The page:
By Crystal Thompson
To many people in Montana, the telephone is a normal part of everyday life; but to the hearing impaired, communicating by telephone can be a difficult task.
The Montana Telecommunications Access Program (MTAP) was established in 1989 to serve the telephone needs of Montana's deaf and hard-of-hearing as well as those who are speech and mobility impaired. MTAP is governed by a 12-member committee appointed by the governor. The program is funded through a 10-cent surcharge on all telephone lines in Montana.
MTAP administers the Montana Relay Service (MTRS) which is a service that provides telephone accessibility to people with these disabilities. Montana Relay Services were implemented on May 9, 1991. Relay services are available 24 hours a day, seven days a week and provide a communications link between those who use a communications device (TTY) and those who use a standard voice telephone.
MTAP provides specialized telecommunications equipment to those with physical limitations that interfere with hearing, speaking or holding a telephone. The goal of the organization is to reach everyone in Montana who can benefit and grow from the services they provide. MTAP offers security and independence to those in need of their equipment.
Equipment offered through MTAP includes the Crystal Tone phone, which is an amplified telephone with the ability to amplify both incoming and outgoing sounds. The phone also has the option of a 10-digit speed dial and large buttons for the visually impaired. A new loud ringer called Ringmax enables individuals who are hard of hearing to hear the telephone with ease.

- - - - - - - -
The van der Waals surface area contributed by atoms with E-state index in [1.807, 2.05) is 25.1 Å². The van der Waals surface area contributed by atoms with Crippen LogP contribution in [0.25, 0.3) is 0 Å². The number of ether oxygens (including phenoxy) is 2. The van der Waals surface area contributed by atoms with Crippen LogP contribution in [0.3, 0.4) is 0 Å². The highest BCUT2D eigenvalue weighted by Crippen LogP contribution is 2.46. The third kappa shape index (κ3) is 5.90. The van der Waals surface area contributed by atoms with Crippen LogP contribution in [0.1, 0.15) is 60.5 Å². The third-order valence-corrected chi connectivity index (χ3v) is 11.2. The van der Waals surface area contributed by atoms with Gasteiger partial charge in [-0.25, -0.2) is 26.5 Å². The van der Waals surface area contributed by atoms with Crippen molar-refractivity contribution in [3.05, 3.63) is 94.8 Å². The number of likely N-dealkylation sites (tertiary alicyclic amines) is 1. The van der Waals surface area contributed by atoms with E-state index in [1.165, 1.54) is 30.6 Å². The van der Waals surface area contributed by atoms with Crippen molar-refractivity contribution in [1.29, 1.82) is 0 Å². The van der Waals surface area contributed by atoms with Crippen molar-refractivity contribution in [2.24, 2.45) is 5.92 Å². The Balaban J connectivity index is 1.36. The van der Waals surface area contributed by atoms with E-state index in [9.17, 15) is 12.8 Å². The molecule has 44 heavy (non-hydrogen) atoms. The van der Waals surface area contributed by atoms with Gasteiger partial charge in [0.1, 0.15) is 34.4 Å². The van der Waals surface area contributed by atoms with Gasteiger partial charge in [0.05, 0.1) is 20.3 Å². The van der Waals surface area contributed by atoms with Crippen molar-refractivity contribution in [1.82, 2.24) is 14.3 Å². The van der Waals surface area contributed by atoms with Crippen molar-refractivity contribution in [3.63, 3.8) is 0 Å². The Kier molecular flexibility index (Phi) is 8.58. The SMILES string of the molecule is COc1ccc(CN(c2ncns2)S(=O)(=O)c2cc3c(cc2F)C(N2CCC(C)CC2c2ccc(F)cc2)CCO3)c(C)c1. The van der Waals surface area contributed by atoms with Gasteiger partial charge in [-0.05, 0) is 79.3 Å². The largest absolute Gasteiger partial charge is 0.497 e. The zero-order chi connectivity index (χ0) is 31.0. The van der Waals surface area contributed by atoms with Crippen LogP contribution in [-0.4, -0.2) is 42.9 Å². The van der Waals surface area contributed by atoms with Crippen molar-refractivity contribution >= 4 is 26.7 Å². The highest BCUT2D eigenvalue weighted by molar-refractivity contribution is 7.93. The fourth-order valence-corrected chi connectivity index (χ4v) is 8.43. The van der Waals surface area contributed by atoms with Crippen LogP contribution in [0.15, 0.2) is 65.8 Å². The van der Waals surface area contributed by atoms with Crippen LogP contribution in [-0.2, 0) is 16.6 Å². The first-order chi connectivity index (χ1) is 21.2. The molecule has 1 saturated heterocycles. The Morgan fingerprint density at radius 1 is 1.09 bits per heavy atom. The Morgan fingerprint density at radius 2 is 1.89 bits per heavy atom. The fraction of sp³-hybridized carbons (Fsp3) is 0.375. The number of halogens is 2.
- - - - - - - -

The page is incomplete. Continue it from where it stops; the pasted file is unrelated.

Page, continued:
Other equipment offered by MTAP include Ultratec TTYs, Watchmen Signalers, Western Electric amplified phones, Dialogue RC200s, Ameriphones, the Artificial Larynx and other equipment that accompanies these products.
Jamie Lee, outreach coordinator for MTAP, has high hopes for the future of the program.
"As the Outreach Coordinator for MTAP, my goals for the future are to make a significant difference in the communication needs of Montana's deaf, hard of hearing, speech disabled and mobility impaired individuals. With the help of our caring communities and friends, this will be achieved," said Lee.
As technology improves, MTAP looks to grow stronger to meet the needs of specialized telephone users in the 21st century. If you or someone you know is interested in learning more about the services MTAP provides, or to receive an application for the program, contact 1-800-833-8503 or write to: MTAP 111 N. Last Chance Gulch, Helena, MT 59620.